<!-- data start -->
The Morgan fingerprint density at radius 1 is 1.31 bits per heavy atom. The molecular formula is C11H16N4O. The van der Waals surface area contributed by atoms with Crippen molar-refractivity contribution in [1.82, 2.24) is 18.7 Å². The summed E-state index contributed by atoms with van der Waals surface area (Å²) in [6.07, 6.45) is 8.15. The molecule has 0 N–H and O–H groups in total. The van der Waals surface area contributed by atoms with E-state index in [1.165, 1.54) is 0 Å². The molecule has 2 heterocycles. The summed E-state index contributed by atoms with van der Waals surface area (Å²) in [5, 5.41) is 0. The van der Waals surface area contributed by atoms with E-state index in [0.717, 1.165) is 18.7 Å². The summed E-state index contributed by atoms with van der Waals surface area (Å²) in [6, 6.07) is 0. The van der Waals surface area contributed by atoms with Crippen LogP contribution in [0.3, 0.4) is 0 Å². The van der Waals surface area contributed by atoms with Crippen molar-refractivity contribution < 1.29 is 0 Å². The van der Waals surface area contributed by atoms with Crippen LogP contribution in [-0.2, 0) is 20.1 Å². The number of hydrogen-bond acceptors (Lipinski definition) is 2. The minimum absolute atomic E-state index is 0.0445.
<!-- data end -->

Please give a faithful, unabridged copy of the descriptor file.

The Morgan fingerprint density at radius 1 is 1.31 bits per heavy atom. The molecular formula is C11H16N4O. The van der Waals surface area contributed by atoms with Crippen molar-refractivity contribution in [1.82, 2.24) is 18.7 Å². The summed E-state index contributed by atoms with van der Waals surface area (Å²) in [6.07, 6.45) is 8.15. The molecule has 0 N–H and O–H groups in total. The van der Waals surface area contributed by atoms with E-state index in [1.165, 1.54) is 0 Å². The molecule has 2 heterocycles. The summed E-state index contributed by atoms with van der Waals surface area (Å²) in [5, 5.41) is 0. The van der Waals surface area contributed by atoms with E-state index in [0.717, 1.165) is 18.7 Å². The summed E-state index contributed by atoms with van der Waals surface area (Å²) in [6, 6.07) is 0. The van der Waals surface area contributed by atoms with Crippen LogP contribution in [0.3, 0.4) is 0 Å². The van der Waals surface area contributed by atoms with Crippen molar-refractivity contribution < 1.29 is 0 Å². The van der Waals surface area contributed by atoms with Crippen LogP contribution in [-0.2, 0) is 20.1 Å². The number of hydrogen-bond acceptors (Lipinski definition) is 2. The minimum absolute atomic E-state index is 0.0445.